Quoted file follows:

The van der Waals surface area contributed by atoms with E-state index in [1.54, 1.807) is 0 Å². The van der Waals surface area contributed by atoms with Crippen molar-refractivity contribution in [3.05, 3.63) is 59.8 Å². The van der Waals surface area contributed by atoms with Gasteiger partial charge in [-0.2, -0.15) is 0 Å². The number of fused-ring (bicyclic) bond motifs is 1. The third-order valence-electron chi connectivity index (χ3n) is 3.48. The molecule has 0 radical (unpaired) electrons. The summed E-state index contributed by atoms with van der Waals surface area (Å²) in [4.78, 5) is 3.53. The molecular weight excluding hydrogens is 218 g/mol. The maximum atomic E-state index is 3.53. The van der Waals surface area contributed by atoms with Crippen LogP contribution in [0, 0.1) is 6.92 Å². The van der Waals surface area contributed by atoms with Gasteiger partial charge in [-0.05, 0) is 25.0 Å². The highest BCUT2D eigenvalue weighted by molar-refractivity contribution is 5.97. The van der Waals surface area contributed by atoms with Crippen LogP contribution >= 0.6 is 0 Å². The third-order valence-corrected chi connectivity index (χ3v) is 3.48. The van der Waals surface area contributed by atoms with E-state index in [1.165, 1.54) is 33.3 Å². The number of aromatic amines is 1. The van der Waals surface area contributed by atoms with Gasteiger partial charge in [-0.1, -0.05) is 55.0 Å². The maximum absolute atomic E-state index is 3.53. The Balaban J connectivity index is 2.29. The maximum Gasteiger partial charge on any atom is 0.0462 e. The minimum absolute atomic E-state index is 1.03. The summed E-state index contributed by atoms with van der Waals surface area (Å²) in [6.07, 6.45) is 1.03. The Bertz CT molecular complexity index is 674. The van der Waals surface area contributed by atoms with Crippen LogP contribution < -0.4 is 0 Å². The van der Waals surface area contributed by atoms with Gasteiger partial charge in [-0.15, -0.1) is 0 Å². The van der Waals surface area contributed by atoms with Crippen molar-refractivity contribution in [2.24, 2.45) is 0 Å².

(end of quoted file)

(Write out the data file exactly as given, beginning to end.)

The van der Waals surface area contributed by atoms with E-state index in [1.54, 1.807) is 0 Å². The van der Waals surface area contributed by atoms with Crippen molar-refractivity contribution in [3.05, 3.63) is 59.8 Å². The van der Waals surface area contributed by atoms with Gasteiger partial charge in [-0.2, -0.15) is 0 Å². The number of fused-ring (bicyclic) bond motifs is 1. The third-order valence-electron chi connectivity index (χ3n) is 3.48. The molecule has 0 radical (unpaired) electrons. The summed E-state index contributed by atoms with van der Waals surface area (Å²) in [4.78, 5) is 3.53. The molecular weight excluding hydrogens is 218 g/mol. The maximum atomic E-state index is 3.53. The van der Waals surface area contributed by atoms with Crippen LogP contribution in [0, 0.1) is 6.92 Å². The van der Waals surface area contributed by atoms with Gasteiger partial charge in [-0.05, 0) is 25.0 Å². The highest BCUT2D eigenvalue weighted by molar-refractivity contribution is 5.97. The van der Waals surface area contributed by atoms with Crippen LogP contribution >= 0.6 is 0 Å². The third-order valence-corrected chi connectivity index (χ3v) is 3.48. The van der Waals surface area contributed by atoms with E-state index in [1.165, 1.54) is 33.3 Å². The number of aromatic amines is 1. The van der Waals surface area contributed by atoms with Gasteiger partial charge in [-0.1, -0.05) is 55.0 Å². The maximum absolute atomic E-state index is 3.53. The Balaban J connectivity index is 2.29. The maximum Gasteiger partial charge on any atom is 0.0462 e. The minimum absolute atomic E-state index is 1.03. The summed E-state index contributed by atoms with van der Waals surface area (Å²) in [6.07, 6.45) is 1.03. The Bertz CT molecular complexity index is 674. The van der Waals surface area contributed by atoms with Crippen LogP contribution < -0.4 is 0 Å². The van der Waals surface area contributed by atoms with Gasteiger partial charge in [-0.15, -0.1) is 0 Å². The van der Waals surface area contributed by atoms with Crippen molar-refractivity contribution in [2.24, 2.45) is 0 Å².